OX-6-positive (MHC-II-expressing) cells are considered activated microglia and are a vital component of neuroinflammation. The clear majority of OX-6 positive cells were consistently observed within major white matter tracts, such as the corpus callosum, the internal capsule, and the anterior commissure (Fig. 5b-e). We confirmed that this histopathology developed over time by screening the brains of 3-month rats, which showed only sporadic OX-6 positive cells in any white matter tract (Fig. 5a). Due to the sporadic pattern of staining OX-6 positive activated microglia could not be accurately quantified in 3-month rats. We did however quantify OX-6 positive activated microglia in the corpus callosum and internal capsule of 15-month WT and TG rats. At 15 months of age, TG rats displayed a significant increase in activated microglia in both the corpus callosum and internal capsule compared to WT rats (p < 0.05, two-way ANOVA, Tukey’s post hoc test, Fig. 5b, d, e). By 19 months, the difference between genotypes was no longer observed (Fig. 5c–e); however, both WT and TG 19-month old rats demonstrated significantly higher amounts of activated microglia in both the corpus callosum and internal capsule compared to 15-month old WT and TG rats (p < 0.05, two-way ANOVA, Tukey’s post hoc test, Fig. 5d, e).
Fig. 5
Fig. 5

Activated microglia within white matter tracts: At 3 months of age, OX-6 positive activated microglia were sparse/rare within the corpus callosum and internal capsule (a). At 15 months of age, significantly more OX-6 positive signal was found within the corpus callosum of TG than WT rats (b). At 19 months of age, there were no statistical significant differences between activated microglia within the corpus callosum or internal capsule between WT and TG rats (c). The amount of OX-6 positive microglia in both white matter tracts increased visibly at 15 months, especially in TG rats (b). Activation of microglia in white matter continues to increase to 19 months of age, with comparable amounts in both genotypes (c). Quantification of OX-6 positive activated microglia within the white matter tracts showed a significantly higher load in TG vs. WT rats at 15 months, but not at 19 months in both the corpus callosum and (d) and internal capsule (e). Data is represented as group mean ± SEM. An asterisk indicates statistical significance between WT and TG rats, the number sign indicates statistical significance between 15 and 19 months WT or TG rats, respectively (p < 0.05, two-way ANOVA, Tukey’s post hoc test, n values indicated within bars on graphs)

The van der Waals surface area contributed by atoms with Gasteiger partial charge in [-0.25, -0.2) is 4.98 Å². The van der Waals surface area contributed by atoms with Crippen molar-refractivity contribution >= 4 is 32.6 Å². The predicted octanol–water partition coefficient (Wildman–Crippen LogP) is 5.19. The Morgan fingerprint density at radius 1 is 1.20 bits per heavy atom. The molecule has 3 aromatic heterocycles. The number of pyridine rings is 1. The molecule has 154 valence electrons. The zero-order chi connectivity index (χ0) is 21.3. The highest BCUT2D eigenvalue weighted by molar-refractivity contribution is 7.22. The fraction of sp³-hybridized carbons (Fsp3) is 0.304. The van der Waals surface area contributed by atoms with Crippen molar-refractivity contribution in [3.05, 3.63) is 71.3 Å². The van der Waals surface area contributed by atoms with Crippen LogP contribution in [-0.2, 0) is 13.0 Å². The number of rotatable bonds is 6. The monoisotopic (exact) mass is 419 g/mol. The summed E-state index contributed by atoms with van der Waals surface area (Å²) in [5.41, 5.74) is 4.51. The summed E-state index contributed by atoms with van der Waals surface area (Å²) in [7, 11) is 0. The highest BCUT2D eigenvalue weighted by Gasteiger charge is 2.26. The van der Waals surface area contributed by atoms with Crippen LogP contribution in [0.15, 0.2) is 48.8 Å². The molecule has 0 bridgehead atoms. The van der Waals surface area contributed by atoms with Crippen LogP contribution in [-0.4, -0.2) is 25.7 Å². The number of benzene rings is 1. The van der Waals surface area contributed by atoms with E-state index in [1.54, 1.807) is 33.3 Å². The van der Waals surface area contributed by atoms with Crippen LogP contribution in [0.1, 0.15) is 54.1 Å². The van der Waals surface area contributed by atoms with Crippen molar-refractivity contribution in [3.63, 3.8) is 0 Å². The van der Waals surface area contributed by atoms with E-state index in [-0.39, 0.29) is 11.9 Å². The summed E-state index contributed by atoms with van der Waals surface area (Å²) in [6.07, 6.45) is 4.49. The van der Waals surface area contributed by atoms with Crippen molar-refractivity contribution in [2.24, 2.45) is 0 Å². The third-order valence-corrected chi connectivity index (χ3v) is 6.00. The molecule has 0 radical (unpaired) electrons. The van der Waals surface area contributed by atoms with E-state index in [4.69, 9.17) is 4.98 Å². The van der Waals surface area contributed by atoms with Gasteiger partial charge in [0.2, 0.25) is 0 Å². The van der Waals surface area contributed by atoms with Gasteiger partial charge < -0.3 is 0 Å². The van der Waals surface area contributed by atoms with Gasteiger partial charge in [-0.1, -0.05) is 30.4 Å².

To assess whether TG rats displayed increased levels of total microglia, IBA-1 immunostaining was performed, and white matter tracts and cortical regions were analyzed (Fig. 6). A significant increase in IBA-1 positive microglia was observed in both 15 and 19-month TG rats within the internal capsule (p < 0.05, two-way ANOVA, Tukey’s post hoc test, Fig. 6d, e), while no genotype differences were observed within the corpus callosum or cerebral cortex (Fig. 6f).